# Shaders on Mobile Devices

Custom shaders in Wallpaper Engine need to run on DirectX 11 (HLSL 4.0) and OpenGL ES (GLSL 3.00 ES) to support Windows and mobile platforms. Your custom shader code will automatically be modified before being processed by the compiler to facilitate this, but some advanced functions may not be converted and may completely fail on one platform.

This article focuses on guidelines on how to write code compatible with the mobile version of Wallpaper Engine. You will immediately see DirectX 11 shader compile issues when testing your shaders on your computer - however, compilation issues occurring only on OpenGL ES cannot be seen until the wallpaper is being run on a mobile platform.


If a shader cannot be compiled on the mobile version of Wallpaper Engine, the effect that it belongs to will be removed automatically and the wallpaper will continue to work without it.

# Language Compatibility

A number of types and functions have been defined/aliased for both languages to make writing code compatible with both platforms easier. If you make sure to use these aliases instead of the HLSL 4.0 native equivalents, there is a good chance your shader will already work on the mobile version of Wallpaper Engine as is.

Use the name in the Alias column to refer to the respective type or respective function in HLSL and GLSL automatically. For example, if you want to declare a vector with three components, use vec3 and it will work in both languages.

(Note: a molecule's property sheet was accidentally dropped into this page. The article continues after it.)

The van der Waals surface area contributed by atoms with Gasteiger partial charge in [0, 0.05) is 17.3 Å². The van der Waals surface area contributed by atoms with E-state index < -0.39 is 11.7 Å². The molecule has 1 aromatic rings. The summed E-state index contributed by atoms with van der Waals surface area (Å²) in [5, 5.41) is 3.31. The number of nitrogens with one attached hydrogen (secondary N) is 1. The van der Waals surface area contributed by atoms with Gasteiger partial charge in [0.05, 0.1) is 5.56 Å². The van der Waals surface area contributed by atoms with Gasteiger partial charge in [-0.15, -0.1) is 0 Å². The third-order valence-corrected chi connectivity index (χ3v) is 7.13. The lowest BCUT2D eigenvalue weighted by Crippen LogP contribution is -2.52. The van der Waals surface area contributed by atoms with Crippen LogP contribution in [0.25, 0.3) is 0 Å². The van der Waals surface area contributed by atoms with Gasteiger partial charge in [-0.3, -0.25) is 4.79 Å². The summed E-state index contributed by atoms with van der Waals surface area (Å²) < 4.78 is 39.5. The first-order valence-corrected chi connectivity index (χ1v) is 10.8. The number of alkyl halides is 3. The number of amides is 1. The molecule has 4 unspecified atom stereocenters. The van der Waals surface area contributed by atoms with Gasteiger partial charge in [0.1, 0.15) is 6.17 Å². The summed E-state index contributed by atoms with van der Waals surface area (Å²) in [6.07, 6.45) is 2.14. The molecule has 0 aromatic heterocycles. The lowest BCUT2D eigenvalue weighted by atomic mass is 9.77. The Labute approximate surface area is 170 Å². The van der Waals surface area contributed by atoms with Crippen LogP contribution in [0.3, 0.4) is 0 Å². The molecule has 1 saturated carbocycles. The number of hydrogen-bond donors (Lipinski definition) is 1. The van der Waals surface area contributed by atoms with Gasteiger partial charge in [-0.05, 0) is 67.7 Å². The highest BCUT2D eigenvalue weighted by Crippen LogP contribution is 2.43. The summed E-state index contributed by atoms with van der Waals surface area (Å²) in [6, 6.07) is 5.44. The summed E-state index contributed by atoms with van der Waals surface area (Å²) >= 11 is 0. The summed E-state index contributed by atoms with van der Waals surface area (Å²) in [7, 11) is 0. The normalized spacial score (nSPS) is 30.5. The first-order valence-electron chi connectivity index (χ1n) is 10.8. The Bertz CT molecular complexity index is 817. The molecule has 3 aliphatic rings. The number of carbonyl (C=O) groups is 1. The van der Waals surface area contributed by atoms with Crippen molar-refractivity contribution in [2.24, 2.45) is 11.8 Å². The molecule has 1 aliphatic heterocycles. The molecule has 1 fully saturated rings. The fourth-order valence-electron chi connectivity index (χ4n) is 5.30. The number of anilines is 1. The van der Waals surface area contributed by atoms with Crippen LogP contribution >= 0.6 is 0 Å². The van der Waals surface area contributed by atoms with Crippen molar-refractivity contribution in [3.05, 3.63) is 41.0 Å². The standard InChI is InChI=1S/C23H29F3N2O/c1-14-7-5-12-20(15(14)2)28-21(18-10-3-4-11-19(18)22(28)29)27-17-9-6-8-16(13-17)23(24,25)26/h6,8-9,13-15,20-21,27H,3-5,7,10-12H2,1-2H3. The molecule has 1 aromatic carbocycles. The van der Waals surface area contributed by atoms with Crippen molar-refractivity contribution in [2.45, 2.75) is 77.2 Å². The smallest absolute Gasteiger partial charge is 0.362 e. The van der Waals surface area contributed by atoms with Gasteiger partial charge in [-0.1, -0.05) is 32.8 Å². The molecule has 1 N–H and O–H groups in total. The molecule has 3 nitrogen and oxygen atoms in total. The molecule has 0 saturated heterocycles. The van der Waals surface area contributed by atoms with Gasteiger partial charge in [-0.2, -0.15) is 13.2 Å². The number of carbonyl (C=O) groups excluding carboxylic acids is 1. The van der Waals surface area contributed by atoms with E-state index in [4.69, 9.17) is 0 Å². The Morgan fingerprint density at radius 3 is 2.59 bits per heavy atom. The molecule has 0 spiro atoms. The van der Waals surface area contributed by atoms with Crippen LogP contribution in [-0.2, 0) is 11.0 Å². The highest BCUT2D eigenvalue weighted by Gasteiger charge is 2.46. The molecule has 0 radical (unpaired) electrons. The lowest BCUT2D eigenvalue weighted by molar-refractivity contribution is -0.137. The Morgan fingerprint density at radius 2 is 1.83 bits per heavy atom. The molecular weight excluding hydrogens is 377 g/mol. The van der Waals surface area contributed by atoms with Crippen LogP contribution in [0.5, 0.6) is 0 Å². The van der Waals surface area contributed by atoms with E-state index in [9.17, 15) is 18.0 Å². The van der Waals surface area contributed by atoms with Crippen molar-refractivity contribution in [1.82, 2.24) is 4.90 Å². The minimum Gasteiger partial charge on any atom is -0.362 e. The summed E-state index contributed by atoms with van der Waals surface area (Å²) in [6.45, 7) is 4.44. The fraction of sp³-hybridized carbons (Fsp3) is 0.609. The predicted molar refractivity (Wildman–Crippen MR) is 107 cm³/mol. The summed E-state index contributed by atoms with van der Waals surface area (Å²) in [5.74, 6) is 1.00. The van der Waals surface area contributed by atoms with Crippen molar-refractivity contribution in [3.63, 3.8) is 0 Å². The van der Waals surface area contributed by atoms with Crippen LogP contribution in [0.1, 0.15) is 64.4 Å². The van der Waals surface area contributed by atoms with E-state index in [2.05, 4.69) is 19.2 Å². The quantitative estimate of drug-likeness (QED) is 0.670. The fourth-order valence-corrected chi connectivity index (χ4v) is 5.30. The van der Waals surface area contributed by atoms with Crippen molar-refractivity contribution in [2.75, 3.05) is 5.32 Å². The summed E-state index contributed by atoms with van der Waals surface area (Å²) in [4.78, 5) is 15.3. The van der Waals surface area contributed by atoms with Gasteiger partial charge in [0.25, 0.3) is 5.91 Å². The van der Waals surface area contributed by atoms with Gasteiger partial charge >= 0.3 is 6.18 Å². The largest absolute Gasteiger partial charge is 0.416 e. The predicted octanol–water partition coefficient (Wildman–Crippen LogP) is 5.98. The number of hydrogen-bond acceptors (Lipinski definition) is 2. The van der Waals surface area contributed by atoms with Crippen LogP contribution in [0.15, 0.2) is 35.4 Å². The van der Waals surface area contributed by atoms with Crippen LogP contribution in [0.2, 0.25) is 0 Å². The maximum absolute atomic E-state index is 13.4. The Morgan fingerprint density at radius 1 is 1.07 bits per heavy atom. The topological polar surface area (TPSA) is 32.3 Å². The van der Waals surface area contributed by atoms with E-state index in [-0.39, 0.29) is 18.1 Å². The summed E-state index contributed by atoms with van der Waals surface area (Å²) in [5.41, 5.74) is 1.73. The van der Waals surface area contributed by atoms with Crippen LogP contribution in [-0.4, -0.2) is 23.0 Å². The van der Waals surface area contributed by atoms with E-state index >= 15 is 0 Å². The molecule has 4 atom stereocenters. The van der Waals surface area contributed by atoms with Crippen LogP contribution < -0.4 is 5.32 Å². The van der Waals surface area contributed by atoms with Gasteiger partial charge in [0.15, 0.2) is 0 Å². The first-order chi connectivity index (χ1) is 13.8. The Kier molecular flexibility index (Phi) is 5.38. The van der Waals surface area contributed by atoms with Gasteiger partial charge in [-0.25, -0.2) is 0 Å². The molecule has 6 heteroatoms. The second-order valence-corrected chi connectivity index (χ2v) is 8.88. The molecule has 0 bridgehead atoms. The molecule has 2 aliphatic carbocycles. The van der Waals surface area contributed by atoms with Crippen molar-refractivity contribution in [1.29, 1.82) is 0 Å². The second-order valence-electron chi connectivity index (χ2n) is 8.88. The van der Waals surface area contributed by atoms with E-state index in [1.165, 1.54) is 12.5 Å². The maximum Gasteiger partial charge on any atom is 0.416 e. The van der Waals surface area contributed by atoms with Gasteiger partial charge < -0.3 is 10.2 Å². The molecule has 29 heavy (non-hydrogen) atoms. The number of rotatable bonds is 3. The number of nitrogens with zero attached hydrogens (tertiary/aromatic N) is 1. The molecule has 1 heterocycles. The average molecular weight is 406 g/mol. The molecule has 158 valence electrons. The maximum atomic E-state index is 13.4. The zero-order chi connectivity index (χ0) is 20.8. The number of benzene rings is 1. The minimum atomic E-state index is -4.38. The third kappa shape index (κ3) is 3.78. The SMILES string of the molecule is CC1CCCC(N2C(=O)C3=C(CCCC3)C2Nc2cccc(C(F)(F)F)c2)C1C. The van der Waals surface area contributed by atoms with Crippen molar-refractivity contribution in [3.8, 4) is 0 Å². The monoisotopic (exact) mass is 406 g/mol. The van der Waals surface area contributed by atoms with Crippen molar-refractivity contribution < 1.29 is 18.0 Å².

# Types

Alias HLSL (DirectX) GLSL (OpenGL ES)
vec2 float2 vec2
vec3 float3 vec3
vec4 float4 vec4
mat2 float2x2 mat2
mat3 float3x3 mat3
mat4x3 float4x3 mat4x3
mat4 float4x4 mat4

If you need to convert between types, HLSL uses casting while GLSL requires using a constructor. GLSL also often doesn't allow implicit casts, so you should always use explicit type conversions in order to avoid errors on the mobile version of Wallpaper Engine. Use the following macros to cast or construct types respectively:

Alias HLSL (DirectX) GLSL (OpenGL ES)
CAST2() (float2) vec2()
CAST3() (float3) vec3()
CAST4() (float4) vec4()
CAST3X3() (float3x3) mat3()

# Functions

Alias HLSL (DirectX) GLSL (OpenGL ES)
texSample2D() sampler.Sample() texture()
texSample2DLod() sampler.SampleLevel() textureLod()
mul(x, y) mul(x, y) ((y) * (x))
frac() frac() fract()
atan2() atan2() atan()
mix() lerp() mix()
mod(x, y) ((x)-(y)*floor((x)/(y))) mod(x, y)
fmod(x, y) fmod(x, y) (x-y*trunc(x/y))
ddx() ddx() dFdx()
ddy(x) ddy(x) dFdy(-(x))
saturate(x) clamp(x, 0.0, 1.0) saturate(x)


If you notice anything you need that we are missing here, please get in touch with us here instead of writing your own substitute intrinsic function or alias.

Should you write your own function, your shader may stop working in the future when we add an official alias to the list due to duplicate symbols.

# Constants